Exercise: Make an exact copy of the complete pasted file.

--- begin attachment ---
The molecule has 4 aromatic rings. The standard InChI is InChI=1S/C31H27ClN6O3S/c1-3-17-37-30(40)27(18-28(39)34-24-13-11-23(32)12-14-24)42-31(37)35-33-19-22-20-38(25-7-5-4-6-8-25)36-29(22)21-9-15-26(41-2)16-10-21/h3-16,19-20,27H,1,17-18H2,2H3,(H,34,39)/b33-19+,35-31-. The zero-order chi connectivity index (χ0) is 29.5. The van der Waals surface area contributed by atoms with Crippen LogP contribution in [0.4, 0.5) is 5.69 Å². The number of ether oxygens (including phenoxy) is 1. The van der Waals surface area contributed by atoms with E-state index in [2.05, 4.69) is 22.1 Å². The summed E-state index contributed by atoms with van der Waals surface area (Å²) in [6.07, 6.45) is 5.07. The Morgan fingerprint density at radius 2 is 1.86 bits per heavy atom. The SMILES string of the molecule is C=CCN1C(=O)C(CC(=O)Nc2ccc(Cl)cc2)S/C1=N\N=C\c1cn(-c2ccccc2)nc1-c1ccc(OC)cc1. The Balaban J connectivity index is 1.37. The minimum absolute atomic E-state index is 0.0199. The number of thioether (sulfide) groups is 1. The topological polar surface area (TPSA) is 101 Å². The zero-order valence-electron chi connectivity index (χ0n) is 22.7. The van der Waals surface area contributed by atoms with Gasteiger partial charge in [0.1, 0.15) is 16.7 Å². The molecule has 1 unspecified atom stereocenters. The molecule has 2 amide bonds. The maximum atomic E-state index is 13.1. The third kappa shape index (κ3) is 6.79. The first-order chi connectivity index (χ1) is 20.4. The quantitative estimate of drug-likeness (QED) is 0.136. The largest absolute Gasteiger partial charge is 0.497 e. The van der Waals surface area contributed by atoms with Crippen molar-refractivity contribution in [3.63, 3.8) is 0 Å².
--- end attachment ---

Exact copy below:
The molecule has 4 aromatic rings. The standard InChI is InChI=1S/C31H27ClN6O3S/c1-3-17-37-30(40)27(18-28(39)34-24-13-11-23(32)12-14-24)42-31(37)35-33-19-22-20-38(25-7-5-4-6-8-25)36-29(22)21-9-15-26(41-2)16-10-21/h3-16,19-20,27H,1,17-18H2,2H3,(H,34,39)/b33-19+,35-31-. The zero-order chi connectivity index (χ0) is 29.5. The van der Waals surface area contributed by atoms with Crippen LogP contribution in [0.4, 0.5) is 5.69 Å². The number of ether oxygens (including phenoxy) is 1. The van der Waals surface area contributed by atoms with E-state index in [2.05, 4.69) is 22.1 Å². The summed E-state index contributed by atoms with van der Waals surface area (Å²) in [6.07, 6.45) is 5.07. The Morgan fingerprint density at radius 2 is 1.86 bits per heavy atom. The SMILES string of the molecule is C=CCN1C(=O)C(CC(=O)Nc2ccc(Cl)cc2)S/C1=N\N=C\c1cn(-c2ccccc2)nc1-c1ccc(OC)cc1. The Balaban J connectivity index is 1.37. The minimum absolute atomic E-state index is 0.0199. The number of thioether (sulfide) groups is 1. The topological polar surface area (TPSA) is 101 Å². The zero-order valence-electron chi connectivity index (χ0n) is 22.7. The van der Waals surface area contributed by atoms with Gasteiger partial charge in [0.1, 0.15) is 16.7 Å². The molecule has 1 unspecified atom stereocenters. The molecule has 2 amide bonds. The maximum atomic E-state index is 13.1. The third kappa shape index (κ3) is 6.79. The first-order chi connectivity index (χ1) is 20.4. The quantitative estimate of drug-likeness (QED) is 0.136. The largest absolute Gasteiger partial charge is 0.497 e. The van der Waals surface area contributed by atoms with Crippen molar-refractivity contribution in [3.63, 3.8) is 0 Å².